Microbiology Chapter 16.txt

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Microbiology Chapter 16.txt
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Microbiology Chapter 16.txt
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  1. Epstein-Barr virus description
    • Icosahedral with envelope
    • dsDNA herpes virus
    • Epstein-Barr virus
  2. Diseases caused by Epstein-Barr virus
    • Infectious mononucleosis
    • Epstein-Barr, (chronic fatigue syndrome)
    • Burkitt's lymphoma
  3. Infectious mononucleosis symptoms
    • Enlarged lymph nodes, sore throat, fever
    • It particularly affects B lymphocytes in the lymph nodes and spleen
    • Many children are infected and show no symptoms
    • Adolescents or young adults who are infected may develop EBV disease (a precursor of mononucleosis)
  4. Infectious mononucleosis is caused by
    It is caused by the Epstein-Barr virus (EBV)
  5. Infectious mononucleosis is spread by
    • It is spread by contact with saliva
    • After recovery, the individual remains a carrier for several months
    • They can shed the virus in their saliva
  6. Downey cells
    Damaged B cells with vacuolated and granulated cyptoplasm
  7. Monospot test
    • Test for mononucleosis
    • Have Ab that Xreact
    • Serum + sheep RBC's = agglutination
  8. Infectious mononucleosis complications include
    • heart defects
    • facial paralysis
    • rupture of the spleen
    • jaundice (hepatitis)
  9. Infectious mononucleosis diagnosis involves observation of
    • elevated lymphocyte levels
    • presence of Downey cells (damaged B cells)
    • Antibodies can be detected by the Monospot test
    • No vaccine or drugs for treatment are available
  10. EBV is associated with
    • Burkitt lymphoma, a tumor of the jaw prevalent in Africa
    • T cell malignancies, including nasopharyngeal carcinoma
    • B cell lymphomas
    • Hodgkin disease
    • Multiple sclerosis
  11. Hepatitis A virus
    • Picornaviridae
    • cuboidal
    • ssRNA
  12. Hepatitis A transmission by
    • fecal-oral route
    • shellfish
  13. Hepatitis A symptoms
    • Anorexia, nausea, vomiting, fever, pain, dark urine, jaundice
    • Incubation period: 2-4 weeks
    • Enlargement of the liver and jaundice may follow initial symptoms of hepatitis A
  14. Hepatitis A vaccine
    • Three vaccines are available for different age groups
    • Havrix
    • Vaqta
    • Twinex
  15. Hepatitis B virus
    • Hepadnavirus with 2 shells, (Dane particle)
    • DNA
  16. Hepatitis B Virions consist of:
    • A nucleocapsid surrounded by a core antigen (HBcAg)
    • An envelope containing a surface antigen (HBsAg)
  17. Hepatitis B transmission methods
    Contact with body fluids
  18. Hepatitis B symptoms
    • Anorexia, fatigue, taste changes
    • Jaundice occurs after primary symptoms
    • Recovery occurs 3-4 months after the onset of jaundice, after which an immunity is developed
    • Persistent infections, cirrhosis, or liver cancer occur rarely
  19. Hepatitis B Incubation
    • 4 weeks to 6 months
    • Hepatitis B vaccine
    • Several vaccines and drugs for treatment are available
  20. Hepatitis C virus
    • RNA virus (HCV)
    • Hepatitis C virus (HCV) belongs to the Flaviviridae family
  21. Hepatitis C symptoms
    • Few symptoms are associated with primary infection
    • Most cases develop a symptomless chronic infection, involving cirrhosis and other complications
    • HCV damage is the primary reason for liver transplants in the U.S.
    • Damage is accelerated by alcoholism and drug use
  22. Hepatitis C transmission
    It is transmitted by blood
  23. Other viruses also cause hepatitis
    • Hepatitis D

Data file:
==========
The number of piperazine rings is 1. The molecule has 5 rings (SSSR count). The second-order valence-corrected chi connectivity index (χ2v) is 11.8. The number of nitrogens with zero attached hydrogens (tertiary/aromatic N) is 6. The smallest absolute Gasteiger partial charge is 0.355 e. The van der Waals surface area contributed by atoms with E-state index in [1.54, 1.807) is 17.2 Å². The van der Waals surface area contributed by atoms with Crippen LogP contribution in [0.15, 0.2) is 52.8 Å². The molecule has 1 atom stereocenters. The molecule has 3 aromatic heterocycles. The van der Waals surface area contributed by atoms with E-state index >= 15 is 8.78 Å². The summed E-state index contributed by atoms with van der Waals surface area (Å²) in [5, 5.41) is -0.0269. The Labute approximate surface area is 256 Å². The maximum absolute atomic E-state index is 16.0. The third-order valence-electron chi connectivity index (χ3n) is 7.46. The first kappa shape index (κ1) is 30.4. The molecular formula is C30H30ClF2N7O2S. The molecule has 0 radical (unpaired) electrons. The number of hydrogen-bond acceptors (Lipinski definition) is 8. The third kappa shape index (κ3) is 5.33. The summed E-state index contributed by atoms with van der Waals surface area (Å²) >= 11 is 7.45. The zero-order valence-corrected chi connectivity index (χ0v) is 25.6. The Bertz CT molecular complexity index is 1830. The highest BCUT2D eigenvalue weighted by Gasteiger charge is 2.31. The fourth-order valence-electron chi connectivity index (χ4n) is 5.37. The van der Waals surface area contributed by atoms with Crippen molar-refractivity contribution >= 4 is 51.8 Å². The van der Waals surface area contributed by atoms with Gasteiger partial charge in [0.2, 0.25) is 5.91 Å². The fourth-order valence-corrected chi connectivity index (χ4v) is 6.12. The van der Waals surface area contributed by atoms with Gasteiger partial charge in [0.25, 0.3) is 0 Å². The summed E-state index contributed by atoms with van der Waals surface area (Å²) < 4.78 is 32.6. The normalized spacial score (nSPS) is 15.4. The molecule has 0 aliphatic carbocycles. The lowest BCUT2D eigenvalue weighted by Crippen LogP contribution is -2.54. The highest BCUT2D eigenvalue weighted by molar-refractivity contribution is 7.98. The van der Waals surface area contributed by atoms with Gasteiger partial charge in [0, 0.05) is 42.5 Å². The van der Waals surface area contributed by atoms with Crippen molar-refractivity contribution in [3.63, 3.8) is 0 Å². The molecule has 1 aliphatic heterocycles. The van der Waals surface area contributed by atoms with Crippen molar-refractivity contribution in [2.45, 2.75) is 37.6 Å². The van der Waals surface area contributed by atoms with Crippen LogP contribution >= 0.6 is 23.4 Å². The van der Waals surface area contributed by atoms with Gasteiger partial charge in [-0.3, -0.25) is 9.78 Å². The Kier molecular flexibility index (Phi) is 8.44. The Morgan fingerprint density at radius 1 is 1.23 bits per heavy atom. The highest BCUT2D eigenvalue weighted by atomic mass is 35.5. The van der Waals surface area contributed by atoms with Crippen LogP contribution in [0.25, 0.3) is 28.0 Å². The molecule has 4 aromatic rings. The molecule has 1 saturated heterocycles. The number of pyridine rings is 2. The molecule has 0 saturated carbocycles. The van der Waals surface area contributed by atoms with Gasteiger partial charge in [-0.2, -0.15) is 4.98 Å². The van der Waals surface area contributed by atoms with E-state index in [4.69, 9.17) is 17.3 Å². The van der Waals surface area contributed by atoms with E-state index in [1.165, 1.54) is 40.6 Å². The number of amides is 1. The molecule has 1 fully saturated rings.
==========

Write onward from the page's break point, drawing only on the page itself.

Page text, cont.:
• Hepatitis E
    • Hepatitis G
  24. Hepatitis E is an
    • Opportunistic, emergent disease
    • It is caused by a member of the Caliciviridae family
    • Young adults and pregnant women are most susceptible
  25. Hepatitis D is caused by
    • Hepatitis B Virus and hepatitis D virus (HDV)
    • HDV can only damage the liver when HBV is present
  26. Hepatitis G is another chronic liver disease transmitted by
    Blood or sexual contact
  27. HIV-AIDS virus
    • 2 RNA strands
    • With capsid
    • Envelope
    • Spikes
    • Retrovirus, may lay dormant for years
  28. HIV-AIDS Syndrome was 1st identified in
    1981
  29. Who first isolated and cultured HIV and linked it to AIDS
    Luc Montagnier and Robert Gallo
  30. Normal immunologic response
    • Humoral Immunity: B lymphocytes
    • Cell mediated Immunity: T lymphocytes
  31. HIV infects
    Helper T cells
  32. In HIV infection, the destruction of T cell is caused by
    • By virus
    • By own immune system
  33. HIV 2
    HIV-2 is a second type of HIV, which develops more slowly than HIV-1
  34. HIV-AIDS Diagnosis:
    • ELISA
    • Western blot
    • PCR
  35. HIV-AIDS Transmission:
    • Bodily fluids, esp. blood
    • High risk sex, needles
  36. HIV-AIDS stages
    • Stage I: acute
    • Stage II: asymptomatic
    • Stage III: persistant generalized lymphadenopathy
    • Stage IV: symptomatic HIV infection
  37. HIV-AIDS Stage I
    • Can include a flu-like illness within a month or two of exposure
    • Seroconversion means the immune system is activated against the virus, and antibodies can be detected in the blood
  38. HIV-AIDS stage II
    • the individual usually remains free of major disease, even without treatment
    • It can last 6-8 years, during which HIV levels in the blood slowly rise
  39. HIV-AIDS Stage III
    • Occurs when the immune system loses the fight against HIV
    • Symptoms worsen and opportunistic infectious develop
  40. HIV-AIDS Stage IV
    • symptomatic HIV infection
    • A: fever
    • B: neurologic disease
    • C: secondary infections
    • D: secondary cancers
    • E: immunosuppression
  41. HIV-AIDS Opportunistic infections
    • Toxoplasmosis
    • Candidiasis
    • Tuberculosis
    • Cytomegalovirus
    • Karposi's sarcoma
    • Fever, Night sweats
  42. HIV Treatment
    • Azidothymidine, known as AZT
    • Reverse transcriptase inhibitors that interfere with the viral genome replication
    • Protease inhibitors that interfere with the processing step of capsid production
    • Fusion inhibitors which block viral entry into CD4 cells
    • Integrase that blocks provirus formation
  43. AZT
    • Azidothymidine
    • AZT interferes with reverse transcriptase activity and acts as a chain terminator as it inhibits DNA synthesis.
  44. Hantavirus
    • AKA Sin Nombre, hantavirus pulmonary syndrome
    • Shed from the saliva, urine and feces of the deer mouse